- Who You Are. We want to make sure that we have a short bio of who you are and the work that you are doing.
- Outcomes. A goal of this blog for a year is to understand how we meet and how we work together. I would love to hear stories about women who meet through this blog, whose relationships are strengthened through this blog and all that can transpire when women gather.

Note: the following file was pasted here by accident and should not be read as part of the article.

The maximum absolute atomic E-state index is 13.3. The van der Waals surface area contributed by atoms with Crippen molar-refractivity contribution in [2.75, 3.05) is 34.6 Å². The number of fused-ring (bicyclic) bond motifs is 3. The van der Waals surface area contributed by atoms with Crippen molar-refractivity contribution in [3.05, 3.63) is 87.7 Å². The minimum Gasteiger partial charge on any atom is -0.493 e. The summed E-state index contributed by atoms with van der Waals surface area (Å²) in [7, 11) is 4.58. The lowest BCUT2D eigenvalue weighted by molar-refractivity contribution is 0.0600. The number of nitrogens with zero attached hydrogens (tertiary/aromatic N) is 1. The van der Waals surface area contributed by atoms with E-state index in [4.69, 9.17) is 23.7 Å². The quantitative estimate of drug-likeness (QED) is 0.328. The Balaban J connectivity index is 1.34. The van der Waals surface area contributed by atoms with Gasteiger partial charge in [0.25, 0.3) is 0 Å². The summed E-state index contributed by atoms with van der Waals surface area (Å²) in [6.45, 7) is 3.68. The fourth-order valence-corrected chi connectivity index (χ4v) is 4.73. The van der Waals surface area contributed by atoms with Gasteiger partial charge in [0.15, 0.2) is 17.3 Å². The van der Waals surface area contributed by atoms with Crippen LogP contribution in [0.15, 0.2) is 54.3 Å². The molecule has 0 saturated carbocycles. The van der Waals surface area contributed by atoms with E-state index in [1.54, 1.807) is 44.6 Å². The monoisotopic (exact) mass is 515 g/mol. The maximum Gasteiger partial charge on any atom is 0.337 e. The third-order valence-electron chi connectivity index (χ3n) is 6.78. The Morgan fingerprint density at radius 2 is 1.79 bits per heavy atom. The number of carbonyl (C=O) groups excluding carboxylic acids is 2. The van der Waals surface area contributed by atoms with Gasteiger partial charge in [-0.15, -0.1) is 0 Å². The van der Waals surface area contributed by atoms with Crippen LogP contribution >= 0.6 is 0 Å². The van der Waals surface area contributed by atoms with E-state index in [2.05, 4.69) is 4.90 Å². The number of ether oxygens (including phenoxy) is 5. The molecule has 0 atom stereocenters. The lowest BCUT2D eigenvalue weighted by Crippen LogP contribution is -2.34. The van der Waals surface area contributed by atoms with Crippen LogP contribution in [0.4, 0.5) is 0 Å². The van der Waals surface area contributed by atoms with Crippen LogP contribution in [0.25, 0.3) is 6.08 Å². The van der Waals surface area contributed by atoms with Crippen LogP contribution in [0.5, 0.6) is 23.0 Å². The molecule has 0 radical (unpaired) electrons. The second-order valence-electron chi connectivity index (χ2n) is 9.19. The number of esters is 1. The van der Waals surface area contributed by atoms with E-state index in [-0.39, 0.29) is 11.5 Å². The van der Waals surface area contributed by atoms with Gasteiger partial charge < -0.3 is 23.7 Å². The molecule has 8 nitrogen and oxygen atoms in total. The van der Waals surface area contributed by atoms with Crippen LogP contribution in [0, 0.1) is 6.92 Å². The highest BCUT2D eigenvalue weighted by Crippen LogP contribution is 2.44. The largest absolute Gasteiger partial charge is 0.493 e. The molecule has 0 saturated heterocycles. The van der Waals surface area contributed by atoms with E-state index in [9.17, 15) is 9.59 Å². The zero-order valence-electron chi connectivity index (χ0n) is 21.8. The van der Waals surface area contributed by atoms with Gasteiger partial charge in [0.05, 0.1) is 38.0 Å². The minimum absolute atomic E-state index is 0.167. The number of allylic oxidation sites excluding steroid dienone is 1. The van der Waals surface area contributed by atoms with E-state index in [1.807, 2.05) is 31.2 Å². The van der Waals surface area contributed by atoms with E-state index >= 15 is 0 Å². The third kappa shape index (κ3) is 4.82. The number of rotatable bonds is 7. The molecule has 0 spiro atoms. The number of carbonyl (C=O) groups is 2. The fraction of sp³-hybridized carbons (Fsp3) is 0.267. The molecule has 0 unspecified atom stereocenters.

Shall We Gather at the River?
Again, I welcome your further input. As we start this adventure--together--may we consummate our roles as peacebuilders. We do this for each other, but mostly for our children.
[P.K. McCary is a storyweaver and writer, who role in life is to continue to gather and tell the stories of peace in action.]